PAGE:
4. ^ a b Division 6 - Lincoln Laboratory...Biweekly Report for 29 July 1955 (Memorandum 6M-3797) A symposium on the AN/GPA-37 system was held at Rome Air Development Center on 26 and 27 July. This system Involves a technique for ground control of interceptors by use of the Tracker-Computer (AN/GPA-23), which was developed at Columbia University. Field tests on this system will begin in November 1955; It would be worthwhile to follow the activ- ities of these field tests. ... The Systems Office has obtained more detailed information about the Radar Course Directing Group, AN/GPA-37, at a symposium held at RADC on 26 and 27 July. The GPA-37 is intended for backup air defense for SAGE and will be operated at the Heavy Radar P-sites in the Zone of Interior
  5. ^ a b c d NORAD/CONAD Historical Summary: July–December 1958 "In September 1956, CONAD proposed to the JCS the collocation of the Missile Master and the Air Force's AN/GPA-37 in ten areas. The Office of the Secretary ot Defense concurred on 30 October 1956."
  6. ^ Condit, Kenneth W. (1992 [1971 classified volume]). "Chapter 15: Continental Defense". The Joint Chiefs of Staff and National Policy: 1955-1956 (Report). Volume VI of History of the Joint Chiefs of Staff. Washington, DC: Historical Office, Joint Staff. c. Modify existing manual aircraft control and warning system so that it will have the capacity to handle a mass raid by completing installation of interim equipment (AN/GPS-T2 and AN/GPA-37).  Check date values in: |date= (help)
  7. ^ McMullen, R. F. (15 Feb 80). History of Air Defense Weapons 1946–1962 (Report). ADC Historical Study No. 14. Historical Division, Office of information, HQ ADC. pp. 211, 306. the GPA-37 electronic heart of an advanced system of ground controlled interception which immediately preceded SAGE, and with SAGE itself. ... The AN/GPA-35 [sic] was a pre-SAGE control system that would be used until SAGE was ready.  Check date values in: |date= (help);
  8. ^ Preface by Buss, L. H.--NORAD Director of Command History (1 October 1958). North American Air Defense Command Historical Summary: January — June 1958 (8 chapters & Appendix) (Report). Directorate of Command History: Office of Information Services. p. 21. Retrieved 2013-04-10. 
  9. ^ NORAD CONAD Historical Summary: January–June 1959 " Both CAA and AMB were incorporated in a new agency, the Federal Aviation Agency which officially began functioning on 31 December 1958 ... RCAF would be responsible for constructing the Ottawa SCC building and for insuring a beneficial occupancy date of 15 September 1961. The AN/FSQ-7A computer would be installed by IBM and by late 1962 RCAF personnel would man the SCC under the direction of the responsible test agencies. The SCC was scheduled to become fully operational on 1 July 1963. ... On 17 July 1959, USAF directed the BMEWS Project Office to prepare an engineering proposal for an interim BMEWS display facility. ... In a paper dated 11 February 1959, the JCS charged the Air Force Chief of Staff with responsibility for the [Cheyenne Mountain] COC project. ... site A, Cheyenne Mountain, in the "NORAD Site Investigation Feasibility Report," dated January 1959, prepared by the firm of Parsons, Brinckerhoff, Hall und MacDon ald for the Army Corps of Engineers. ... The esti mated construction cost of the NORAD COC installation is $28,540,000. ... 19 May 1959 on re quirements of the NORAD Command Control System. ... National Space Surveillance Control Center...7 January with a directive to ARDC to build a research and development interim NSSCC at Han scom Field, Massachusetts. ... At NORAD Headquarters, a space surveillance control center committee was established on 12 February 1959. ... Maintain liaison with the ARDC Space Detection and Surveillance Filter Center being established at Laurence G. Hanscom Field ... ARDC Space Detection and Surveillance Filter Center being established at Laurence G. Hanscom Field ... "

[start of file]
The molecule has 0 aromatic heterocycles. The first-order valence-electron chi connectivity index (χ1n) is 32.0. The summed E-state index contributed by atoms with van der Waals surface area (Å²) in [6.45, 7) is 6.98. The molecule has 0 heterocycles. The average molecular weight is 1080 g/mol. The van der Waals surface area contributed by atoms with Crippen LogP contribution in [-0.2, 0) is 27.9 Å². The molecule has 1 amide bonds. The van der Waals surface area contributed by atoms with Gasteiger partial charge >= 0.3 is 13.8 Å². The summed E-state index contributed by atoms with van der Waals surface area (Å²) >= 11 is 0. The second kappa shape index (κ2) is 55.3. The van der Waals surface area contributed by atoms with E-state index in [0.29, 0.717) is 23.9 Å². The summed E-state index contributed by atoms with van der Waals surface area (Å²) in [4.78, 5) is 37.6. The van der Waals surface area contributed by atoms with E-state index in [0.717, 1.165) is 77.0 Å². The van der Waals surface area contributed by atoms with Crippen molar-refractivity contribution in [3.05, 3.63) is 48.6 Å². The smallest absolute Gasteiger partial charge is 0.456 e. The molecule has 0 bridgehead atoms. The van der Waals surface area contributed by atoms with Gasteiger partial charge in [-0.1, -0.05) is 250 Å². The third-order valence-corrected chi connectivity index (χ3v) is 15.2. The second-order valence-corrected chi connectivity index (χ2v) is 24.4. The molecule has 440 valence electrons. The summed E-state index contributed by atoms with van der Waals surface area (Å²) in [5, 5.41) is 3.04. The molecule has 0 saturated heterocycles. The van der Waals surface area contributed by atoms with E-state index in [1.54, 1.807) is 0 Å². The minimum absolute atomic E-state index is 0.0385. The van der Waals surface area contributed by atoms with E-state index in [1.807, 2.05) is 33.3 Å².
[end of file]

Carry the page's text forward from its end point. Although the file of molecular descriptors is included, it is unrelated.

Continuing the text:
10. ^ http://forums.delphiforums.com/n/mb/discussionFrameset.asp?webtag=B36forum&ctx=&cacheTag=44-37&msg=1350.13
  11. ^ a b NORAD CONAD Historical Summary: July–December 1959 "On 18 March 1960, the JCS advised NORAD that they had approved cancellation of the SCC program for the U.S."